The Washington Post writes about author Yan Lianke and the art of literary censorship in China:
China has come a long way from the days of Mao Zedong, when singing the praises of socialism was virtually the only form of art allowed by the party. But the principle has remained the same. The party still has a giant bureaucracy with broad authority to control what Chinese hear, see and read. After nearly 30 years of reforms set in motion by Deng Xiaoping, censorship is arguably the least changed aspect of the party’s rule.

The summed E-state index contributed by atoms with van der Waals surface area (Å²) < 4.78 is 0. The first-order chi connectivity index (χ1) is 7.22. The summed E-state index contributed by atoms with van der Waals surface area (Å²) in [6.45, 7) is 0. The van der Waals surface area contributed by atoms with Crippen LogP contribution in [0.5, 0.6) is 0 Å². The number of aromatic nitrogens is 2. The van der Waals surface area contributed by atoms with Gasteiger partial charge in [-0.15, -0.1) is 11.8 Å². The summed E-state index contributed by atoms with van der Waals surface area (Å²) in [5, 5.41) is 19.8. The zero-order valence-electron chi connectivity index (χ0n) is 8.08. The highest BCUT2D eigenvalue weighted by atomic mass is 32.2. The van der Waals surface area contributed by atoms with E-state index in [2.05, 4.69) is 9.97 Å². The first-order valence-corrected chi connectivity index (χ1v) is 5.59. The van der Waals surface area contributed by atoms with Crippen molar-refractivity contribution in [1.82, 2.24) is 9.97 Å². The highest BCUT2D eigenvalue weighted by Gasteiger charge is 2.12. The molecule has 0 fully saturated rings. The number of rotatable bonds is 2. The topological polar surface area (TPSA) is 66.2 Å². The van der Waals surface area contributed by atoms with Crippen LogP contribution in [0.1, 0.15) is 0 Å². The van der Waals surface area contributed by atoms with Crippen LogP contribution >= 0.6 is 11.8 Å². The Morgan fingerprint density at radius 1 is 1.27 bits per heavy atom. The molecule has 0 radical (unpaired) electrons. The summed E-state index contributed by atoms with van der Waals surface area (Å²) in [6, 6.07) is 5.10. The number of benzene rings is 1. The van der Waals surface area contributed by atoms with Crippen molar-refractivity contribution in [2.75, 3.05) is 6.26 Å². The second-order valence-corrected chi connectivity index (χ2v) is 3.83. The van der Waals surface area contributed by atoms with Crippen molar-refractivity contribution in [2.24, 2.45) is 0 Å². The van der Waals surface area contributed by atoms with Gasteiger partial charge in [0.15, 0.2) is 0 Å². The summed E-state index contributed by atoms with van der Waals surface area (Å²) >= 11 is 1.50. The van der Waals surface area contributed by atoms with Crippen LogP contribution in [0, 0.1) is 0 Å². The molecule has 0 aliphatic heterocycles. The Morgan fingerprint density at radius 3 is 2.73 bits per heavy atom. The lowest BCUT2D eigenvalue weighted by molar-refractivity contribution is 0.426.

As a result, writers and other artists are forced to navigate between what they want to say and what the party might allow — and to consider how high the cost would be if the censors were to hand down a ban. “This is a really big headache,” Yan said, speaking in the straightforward language of his native Henan province and his peasant origins. [Full Text]